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Anti-Dutch sentiment, also known as Dutchphobia, is a spectrum of negative feelings, fears and dislikes towards Netherlands, Dutch people and Dutch culture. Historically, dislike or hatred toward the Netherlands, the Dutch people and their culture has arisen from the colonization undertaken by the Netherlands, and from the roles it has played in European wars. This sentiment is reflected in various expressions that have entered the English language, one of which is the pejorative Kaaskop.
Most of present-day Indonesia was a Dutch colony – the Dutch East Indies – from 1800 until the Japanese invasion during World War II. After the defeat of the Japanese, when the Dutch attempted to reassert control, anti-Dutch feeling developed among the native population, encompassing anything associated with the Dutch. The outcome was the Indonesian National Revolution, culminating in 1949 in the independence of Indonesia.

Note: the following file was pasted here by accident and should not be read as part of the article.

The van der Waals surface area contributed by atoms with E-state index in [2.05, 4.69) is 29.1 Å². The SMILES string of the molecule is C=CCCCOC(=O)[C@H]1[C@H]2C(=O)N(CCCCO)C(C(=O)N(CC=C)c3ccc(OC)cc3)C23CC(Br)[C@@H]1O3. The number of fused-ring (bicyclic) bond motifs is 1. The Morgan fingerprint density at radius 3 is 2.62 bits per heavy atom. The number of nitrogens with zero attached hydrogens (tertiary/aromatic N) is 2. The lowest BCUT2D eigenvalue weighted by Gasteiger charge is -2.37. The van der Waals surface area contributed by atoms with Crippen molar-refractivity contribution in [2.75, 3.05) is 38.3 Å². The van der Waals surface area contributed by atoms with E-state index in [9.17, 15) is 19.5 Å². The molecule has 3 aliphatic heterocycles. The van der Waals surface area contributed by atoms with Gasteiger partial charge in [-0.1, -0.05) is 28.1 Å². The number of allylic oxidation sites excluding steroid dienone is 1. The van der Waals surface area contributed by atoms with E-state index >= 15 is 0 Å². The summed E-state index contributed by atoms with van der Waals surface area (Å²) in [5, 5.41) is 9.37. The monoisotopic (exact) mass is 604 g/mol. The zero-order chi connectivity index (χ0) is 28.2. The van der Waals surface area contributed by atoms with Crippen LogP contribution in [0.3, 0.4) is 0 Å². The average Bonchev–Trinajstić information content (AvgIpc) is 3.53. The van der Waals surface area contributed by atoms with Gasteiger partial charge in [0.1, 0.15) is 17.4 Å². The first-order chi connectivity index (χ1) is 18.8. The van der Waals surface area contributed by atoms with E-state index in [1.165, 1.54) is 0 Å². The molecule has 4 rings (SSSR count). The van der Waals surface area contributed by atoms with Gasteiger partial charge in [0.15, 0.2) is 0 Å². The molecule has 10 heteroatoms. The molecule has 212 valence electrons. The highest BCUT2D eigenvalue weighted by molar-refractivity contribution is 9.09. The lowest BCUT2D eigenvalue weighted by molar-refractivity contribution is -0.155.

In South Africa, following the Boer War (1899-1902) between the British government and settlers of Dutch descent, anti-Dutch sentiments were present within the English-speaking population and were identified with the Unionist Party.
South America and the Caribbean
From the Anglo-Dutch Wars of the 17th to 19th centuries date expressions conveying varying degrees of hostility or mockery towards the Dutch, such as "Dutch courage", "Dutch uncle", "Going Dutch", "Dutch treat", "Double Dutch" and "I'm a Dutchman". Anti-Dutch feeling grew up in England during the three wars against the Dutch Republic between 1652 and 1674, and continued during and after the reign of William of Orange.
First World War
Holland is a low country, in fact it is such a very low country that it is no wonder that it is dammed all round.— Various, 
Second World War
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- "Charivaria", Punch, Vol. 147, 30 December 1914
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